The World Health Organization warns the Delta coronavirus variant, first identified in India, is fast becoming the dominant source of new COVID-19 cases globally. Delta is surging across Europe and recently delayed Britain’s planned reopening. It’s now the most common variant in Moscow, where cases are on the rise. Here in the U.S., the Centers for Disease Control and Prevention is warning Delta is more transmissible than other variants and is likely to become the dominant source of infections this summer. President Biden urged unvaccinated people to get shots to protect themselves and their communities.
President Joe Biden: “The Delta variant can cause more people to die in areas where people have not been vaccinated. Where people have gotten the two shots, the Delta variant is highly unlikely to result in anything.”
Cuba’s Soberana 02 vaccine has shown a promising 62% efficacy after two of its three doses, as Cuba sees its worst surge since the beginning of the pandemic. Mexico City is suspending in-person classes again amid mounting COVID-19 infections. The U.S. has extended restrictions on non-essential travel with Mexico and Canada. As Brazil topped half a million COVID deaths, tens of thousands of people took to the streets for anti-government protests Saturday.
Aline Rabelo: “We are protesting against the genocidal Bolsonaro government that did not buy the vaccines and has done nothing to take care of its people in the last year.”
Experts warn the situation in Brazil could get even worse as the coronavirus continues to spread and a severe drought threatens water supply, farming and a devastating fire season in the Amazon.
In Japan, the governor of Tokyo canceled public viewing sites for next month’s contested Summer Olympics, with some sites to be used as vaccination centers instead.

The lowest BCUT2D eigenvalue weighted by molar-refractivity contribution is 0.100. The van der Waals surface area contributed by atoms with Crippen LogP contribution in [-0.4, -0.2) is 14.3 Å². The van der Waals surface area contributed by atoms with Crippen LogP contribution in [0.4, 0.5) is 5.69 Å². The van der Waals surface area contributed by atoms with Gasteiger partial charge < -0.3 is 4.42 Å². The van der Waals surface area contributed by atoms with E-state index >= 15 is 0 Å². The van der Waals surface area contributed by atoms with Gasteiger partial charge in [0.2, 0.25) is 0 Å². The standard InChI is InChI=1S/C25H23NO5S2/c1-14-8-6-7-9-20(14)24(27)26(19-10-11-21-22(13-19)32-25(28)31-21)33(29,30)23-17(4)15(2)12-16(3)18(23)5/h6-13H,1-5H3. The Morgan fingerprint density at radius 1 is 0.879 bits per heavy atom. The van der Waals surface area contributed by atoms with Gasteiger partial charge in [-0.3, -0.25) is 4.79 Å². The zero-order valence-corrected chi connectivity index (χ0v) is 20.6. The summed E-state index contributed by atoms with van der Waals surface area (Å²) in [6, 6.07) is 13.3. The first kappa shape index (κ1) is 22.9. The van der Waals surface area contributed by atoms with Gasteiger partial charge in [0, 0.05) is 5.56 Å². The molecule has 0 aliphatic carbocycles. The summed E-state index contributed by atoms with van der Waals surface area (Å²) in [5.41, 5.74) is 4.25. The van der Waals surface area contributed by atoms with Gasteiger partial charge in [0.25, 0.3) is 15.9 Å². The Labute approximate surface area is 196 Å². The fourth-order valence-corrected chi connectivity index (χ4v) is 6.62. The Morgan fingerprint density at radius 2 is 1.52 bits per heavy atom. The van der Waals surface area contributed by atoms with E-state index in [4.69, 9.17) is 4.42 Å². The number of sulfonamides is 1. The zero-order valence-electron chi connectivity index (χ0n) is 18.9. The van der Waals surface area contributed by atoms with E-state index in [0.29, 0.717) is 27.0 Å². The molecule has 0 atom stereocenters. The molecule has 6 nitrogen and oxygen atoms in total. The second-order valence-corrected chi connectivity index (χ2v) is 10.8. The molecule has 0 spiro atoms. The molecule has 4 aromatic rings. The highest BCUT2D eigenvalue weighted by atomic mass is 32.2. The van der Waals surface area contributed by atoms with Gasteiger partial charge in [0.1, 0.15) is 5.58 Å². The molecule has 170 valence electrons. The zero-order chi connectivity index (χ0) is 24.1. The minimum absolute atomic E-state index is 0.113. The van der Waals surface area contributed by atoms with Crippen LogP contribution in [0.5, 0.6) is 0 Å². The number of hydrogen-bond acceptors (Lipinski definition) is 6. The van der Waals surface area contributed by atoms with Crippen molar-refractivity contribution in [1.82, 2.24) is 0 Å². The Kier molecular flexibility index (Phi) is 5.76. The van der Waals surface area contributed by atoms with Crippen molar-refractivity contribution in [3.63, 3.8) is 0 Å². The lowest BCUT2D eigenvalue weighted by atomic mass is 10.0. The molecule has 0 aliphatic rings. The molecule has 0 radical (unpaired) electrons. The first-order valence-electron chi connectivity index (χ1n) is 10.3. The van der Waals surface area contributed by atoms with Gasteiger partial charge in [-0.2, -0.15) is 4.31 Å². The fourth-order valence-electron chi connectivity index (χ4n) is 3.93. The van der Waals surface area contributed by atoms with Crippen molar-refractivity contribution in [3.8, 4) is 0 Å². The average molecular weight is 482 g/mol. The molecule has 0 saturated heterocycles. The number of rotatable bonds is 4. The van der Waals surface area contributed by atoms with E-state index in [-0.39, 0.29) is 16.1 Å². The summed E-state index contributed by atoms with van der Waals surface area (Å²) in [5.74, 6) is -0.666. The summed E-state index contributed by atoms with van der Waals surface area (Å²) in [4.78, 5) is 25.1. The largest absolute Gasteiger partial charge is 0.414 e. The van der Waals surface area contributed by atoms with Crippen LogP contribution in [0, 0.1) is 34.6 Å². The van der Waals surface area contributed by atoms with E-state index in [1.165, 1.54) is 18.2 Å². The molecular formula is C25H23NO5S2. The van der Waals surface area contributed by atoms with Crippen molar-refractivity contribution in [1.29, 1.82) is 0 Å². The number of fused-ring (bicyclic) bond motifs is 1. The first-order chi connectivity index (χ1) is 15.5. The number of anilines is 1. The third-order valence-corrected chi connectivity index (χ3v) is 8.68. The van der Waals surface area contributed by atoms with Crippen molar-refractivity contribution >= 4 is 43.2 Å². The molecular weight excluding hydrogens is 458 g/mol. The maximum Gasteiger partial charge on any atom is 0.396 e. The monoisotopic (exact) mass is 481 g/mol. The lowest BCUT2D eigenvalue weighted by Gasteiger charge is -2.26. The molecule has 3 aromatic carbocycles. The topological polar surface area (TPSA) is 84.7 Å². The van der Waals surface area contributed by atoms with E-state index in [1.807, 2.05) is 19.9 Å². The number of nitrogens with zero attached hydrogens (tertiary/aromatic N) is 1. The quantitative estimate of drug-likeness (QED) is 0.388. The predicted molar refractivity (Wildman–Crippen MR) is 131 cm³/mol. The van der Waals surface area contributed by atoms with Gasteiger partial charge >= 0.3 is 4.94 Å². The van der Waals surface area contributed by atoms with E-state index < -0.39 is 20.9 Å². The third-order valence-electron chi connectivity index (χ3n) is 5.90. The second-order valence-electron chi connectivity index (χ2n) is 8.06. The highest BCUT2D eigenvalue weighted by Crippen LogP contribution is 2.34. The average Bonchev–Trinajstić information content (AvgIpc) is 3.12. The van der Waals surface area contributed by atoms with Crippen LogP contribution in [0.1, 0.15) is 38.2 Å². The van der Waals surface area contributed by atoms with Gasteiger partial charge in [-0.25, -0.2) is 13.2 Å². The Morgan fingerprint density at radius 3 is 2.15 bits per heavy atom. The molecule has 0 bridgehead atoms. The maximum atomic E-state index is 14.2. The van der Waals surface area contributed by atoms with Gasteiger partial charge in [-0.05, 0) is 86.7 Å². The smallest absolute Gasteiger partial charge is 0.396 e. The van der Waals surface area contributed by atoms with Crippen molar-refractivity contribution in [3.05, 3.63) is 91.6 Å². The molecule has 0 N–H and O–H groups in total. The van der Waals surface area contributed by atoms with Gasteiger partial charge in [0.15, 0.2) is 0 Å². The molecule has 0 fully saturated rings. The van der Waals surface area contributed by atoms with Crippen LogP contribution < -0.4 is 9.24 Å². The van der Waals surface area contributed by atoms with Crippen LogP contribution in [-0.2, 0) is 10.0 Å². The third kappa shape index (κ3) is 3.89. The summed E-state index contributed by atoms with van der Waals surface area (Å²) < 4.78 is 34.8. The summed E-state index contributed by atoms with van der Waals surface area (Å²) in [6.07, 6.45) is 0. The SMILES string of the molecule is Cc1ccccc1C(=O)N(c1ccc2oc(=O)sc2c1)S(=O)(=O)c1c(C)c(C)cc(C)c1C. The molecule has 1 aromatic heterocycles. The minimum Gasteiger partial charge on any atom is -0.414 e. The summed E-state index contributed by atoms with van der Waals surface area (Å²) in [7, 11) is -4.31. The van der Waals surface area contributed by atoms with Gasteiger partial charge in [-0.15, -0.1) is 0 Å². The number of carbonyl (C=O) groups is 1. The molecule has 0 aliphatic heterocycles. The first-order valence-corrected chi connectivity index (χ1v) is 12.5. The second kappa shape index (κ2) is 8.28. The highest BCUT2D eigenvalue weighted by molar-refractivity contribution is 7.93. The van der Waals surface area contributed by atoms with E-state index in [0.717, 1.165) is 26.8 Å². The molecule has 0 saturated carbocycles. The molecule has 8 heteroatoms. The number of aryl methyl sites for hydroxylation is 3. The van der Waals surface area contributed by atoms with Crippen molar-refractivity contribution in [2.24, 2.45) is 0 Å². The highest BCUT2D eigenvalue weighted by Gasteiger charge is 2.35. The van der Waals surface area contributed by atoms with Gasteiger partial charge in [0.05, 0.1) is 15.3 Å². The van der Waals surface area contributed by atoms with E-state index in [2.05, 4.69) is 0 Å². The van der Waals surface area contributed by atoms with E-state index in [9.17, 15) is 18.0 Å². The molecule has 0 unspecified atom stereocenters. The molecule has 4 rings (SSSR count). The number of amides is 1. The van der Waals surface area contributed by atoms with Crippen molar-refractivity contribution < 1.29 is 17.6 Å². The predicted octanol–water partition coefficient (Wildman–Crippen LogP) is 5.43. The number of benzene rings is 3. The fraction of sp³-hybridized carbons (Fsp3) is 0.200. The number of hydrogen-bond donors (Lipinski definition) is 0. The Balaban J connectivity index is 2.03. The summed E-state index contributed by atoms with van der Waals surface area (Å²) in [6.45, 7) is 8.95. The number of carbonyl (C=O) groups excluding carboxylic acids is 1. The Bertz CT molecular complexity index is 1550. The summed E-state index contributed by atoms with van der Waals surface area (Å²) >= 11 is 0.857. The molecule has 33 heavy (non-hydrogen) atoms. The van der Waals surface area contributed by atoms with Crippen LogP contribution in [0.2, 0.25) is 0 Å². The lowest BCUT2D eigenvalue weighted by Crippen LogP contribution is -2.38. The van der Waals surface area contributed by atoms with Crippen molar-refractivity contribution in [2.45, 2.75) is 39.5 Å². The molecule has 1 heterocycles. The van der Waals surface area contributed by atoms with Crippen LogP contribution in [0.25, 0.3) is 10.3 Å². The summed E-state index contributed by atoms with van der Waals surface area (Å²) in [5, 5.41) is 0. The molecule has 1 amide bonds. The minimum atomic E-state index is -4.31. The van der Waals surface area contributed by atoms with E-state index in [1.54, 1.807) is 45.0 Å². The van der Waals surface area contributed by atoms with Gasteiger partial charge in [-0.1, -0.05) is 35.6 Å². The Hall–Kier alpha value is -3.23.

Uganda has imposed strict new COVID restrictions, including banning both public and private transportation, as Uganda and other African nations face mounting outbreaks.
In Iran, Ebrahim Raisi, the conservative head of the judiciary, won an expected landslide victory in Friday’s presidential election. The vote was marked by a historically low turnout after Iran’s Guardian Council disqualified many potential candidates. Raisi, who enjoys the backing of Supreme Leader Ayatollah Ali Khamenei, was targeted by U.S. sanctions in 2019. He is accused of being involved in thousands of executions of prisoners in the late 1980s. Amnesty International has called for the hard-line cleric to be investigated for crimes against humanity. Raisi’s win comes as talks continue to revive the 2015 Iran nuclear deal, from which the U.S. unilaterally withdrew in 2018 under President Trump. Analysts say they expect negotiations to conclude before the transfer of power. On Saturday, outgoing Foreign Minister Mohammad Javad Zarif said the talks are progressing but challenges remain.
Mohammad Javad Zarif: “The problem is, the United States has to come to the recognition that it was the United States that left the deal with an objective, and that objective was not achieved. Now it is coming back to the deal, so it cannot dictate the objectives that it couldn’t achieve through economic war on the negotiating table.”
Incoming President Raisi has expressed support for the deal but on Monday told reporters he is not willing to meet with President Biden or negotiate Iran’s ballistic missile program or its support of regional militias.
In Afghanistan, the Taliban are pressing a military offensive as U.S. troops continue to withdraw ahead of a September 11 deadline. On Sunday, Taliban fighters seized control of the provincial capitals of Kunduz and Faryab, taking Afghan soldiers prisoner and seizing military equipment. In total, the Taliban have seized more than 50 districts across Afghanistan in recent weeks. In response, Afghan President Ashraf Ghani fired and replaced his defense and interior ministers. Ghani is scheduled to fly to Washington, D.C., for talks with President Biden at the White House on Friday.
In Syria, aid agencies are warning of a looming humanitarian catastrophe if the United Nations Security Council doesn’t renew its mandate for an aid corridor from Turkey to Syria’s Idlib province. Doctors Without Borders warns more than 4 million people will lose access to desperately needed food, medical and humanitarian aid if the Bab al-Hawa border crossing is closed. It’s the last lifeline into rebel-held parts of northwestern Syria, after Russia and China vetoed Security Council resolutions in 2019 and 2020 that would have reauthorized three other aid corridors.